There are a number of developments in the pipeline that will impact the planning industry from last month’s budget…
Following on from our blog in November and the recent budget announcement, there are more impending changes that will affect the industry:
Planning application fees
One of the other notable changes that appears close to fruition is the long-anticipated increase in application fees. At the end of last month, the draft regulations made provision for approximately a 20% increase in all existing fees to be paid to LPAs (Local Planning Authorities). However, it is now apparent that the fee increase will not come into force before January 2018. The draft regulations were approved by the House of Lords’ grand committee on 6th December. The proposal will now be debated next week in the House of Commons and all things being well, the regulations should come into effect early next year.
Various consultants have expressed the opinion that while applicants might be happy to accept the fee increase, this is on the basis that it is ring-fenced for use solely by planning departments. However, they also believe that the fee increase will result in few tangible improvements to the planning service, or improve or speed up decision-making. This is despite the fact Communities Minister, Lord Bourne, said the new planning fees could generate in excess of £75 million of additional income for LPAs, which is equivalent to the average salary of 1,600 planners.
Apex Planning Consultants is happy to say we have seen improvement in some planning departments with streamlined processes and enhanced service provision among planning officers, but this is all too often a rarity and the system still breaks down when the political dimension takes hold.
There has, however, been declarations of intent to address the lack of plan-making progress – Secretary of State, Sajid Javid announced at the start of November that he had formally begun the process of removing plan-making powers from 15 of the 70 authorities that have failed to produce a local plan since 2004.
You can read the full article here. However, there is still scope for these LPAs to retain their plan-making powers, so this may just be a shot across the bows to stimulate meaningful activity and tangible progress. But, is this really a viable course of action?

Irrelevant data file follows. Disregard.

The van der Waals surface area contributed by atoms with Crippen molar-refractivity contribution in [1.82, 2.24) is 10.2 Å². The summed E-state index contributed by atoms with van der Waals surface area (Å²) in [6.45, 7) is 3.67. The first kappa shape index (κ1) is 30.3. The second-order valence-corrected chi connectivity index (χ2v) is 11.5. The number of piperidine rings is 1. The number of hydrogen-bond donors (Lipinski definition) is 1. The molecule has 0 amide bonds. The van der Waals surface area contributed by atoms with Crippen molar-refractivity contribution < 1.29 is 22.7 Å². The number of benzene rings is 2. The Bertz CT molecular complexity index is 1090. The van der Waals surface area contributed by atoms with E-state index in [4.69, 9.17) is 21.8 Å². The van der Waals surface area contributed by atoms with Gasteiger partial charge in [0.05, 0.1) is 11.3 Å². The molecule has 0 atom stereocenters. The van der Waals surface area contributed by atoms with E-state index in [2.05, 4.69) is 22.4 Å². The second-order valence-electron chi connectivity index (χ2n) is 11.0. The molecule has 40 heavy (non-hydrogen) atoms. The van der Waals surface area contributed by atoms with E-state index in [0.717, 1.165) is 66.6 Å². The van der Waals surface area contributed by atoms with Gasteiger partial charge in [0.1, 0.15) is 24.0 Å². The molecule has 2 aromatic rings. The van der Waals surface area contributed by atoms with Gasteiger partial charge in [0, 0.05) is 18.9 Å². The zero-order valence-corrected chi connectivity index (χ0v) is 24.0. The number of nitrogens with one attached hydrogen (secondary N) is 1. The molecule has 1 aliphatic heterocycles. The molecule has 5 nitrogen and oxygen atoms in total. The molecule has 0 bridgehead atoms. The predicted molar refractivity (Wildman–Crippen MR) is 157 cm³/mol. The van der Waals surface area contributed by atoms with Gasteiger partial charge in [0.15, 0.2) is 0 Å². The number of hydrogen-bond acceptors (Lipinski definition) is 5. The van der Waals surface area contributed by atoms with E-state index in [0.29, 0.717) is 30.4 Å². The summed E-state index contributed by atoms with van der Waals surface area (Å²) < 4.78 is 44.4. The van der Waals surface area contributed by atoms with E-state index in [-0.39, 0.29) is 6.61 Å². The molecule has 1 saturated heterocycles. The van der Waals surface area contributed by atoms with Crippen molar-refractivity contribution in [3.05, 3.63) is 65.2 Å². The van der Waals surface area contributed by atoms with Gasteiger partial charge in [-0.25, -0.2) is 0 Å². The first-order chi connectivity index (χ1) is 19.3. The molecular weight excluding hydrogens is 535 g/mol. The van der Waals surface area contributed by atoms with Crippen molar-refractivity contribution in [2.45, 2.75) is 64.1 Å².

The Housing and Planning Act 2016 allows the Secretary of State to take the plan-making powers of LPAs away. ‘Planning Resource’ recently stated that a ‘DCLG source’ (Department for Communities and Local Government) indicated that such powers are unlikely to be brought in-house by central government, and the options being considered include the Planning Inspectorate and planning consultancies.
The former already has a significant resource issue dealing with planning appeals, which are frequently placed in abeyance until a Planning Inspector can be assigned, so this option is probably unlikely. Larger planning consultancies may have the resource and expertise, but it remains to be seen whether any can demonstrate that they would not be prejudiced by clients’ interests within or adjacent to the local authority area.
In addition, the funding that will be made available may be crucial before a larger consultancy decides it would be interested. But, if the Secretary of State does enforce this power it could sound the death knell to the long-standing division of roles in the planning system.
More news from the Autumn Budget:
- Stamp duty for first-time buyers has been abolished on the first £300,000 of their property price (on properties up to £500,000). This will certainly give the housing market the feel-good factor, even if it doesn’t actually add much financial value.
- There’s good news for house builders and developers as the housing market is to be supported by a £44bn injection and planning reform, which should lead to five new market garden towns and another 300,000 houses by the middle of the next decade.
- There’s also £1.5bn for the Home Builders Fund, which provides loans for SME housebuilders that are struggling to get finance.
- Closer to home, there is the promise of 100,000 new homes for Oxfordshire by 2031.
- Councils also get more power – they will be able to charge 100% council tax premium on empty properties, there will £1.1bn in the pot to help unlock strategic sites and regenerate housing estates, and there is to be a review to consider allowing the compulsory purchase of land that has been banked by developers for financial reasons.
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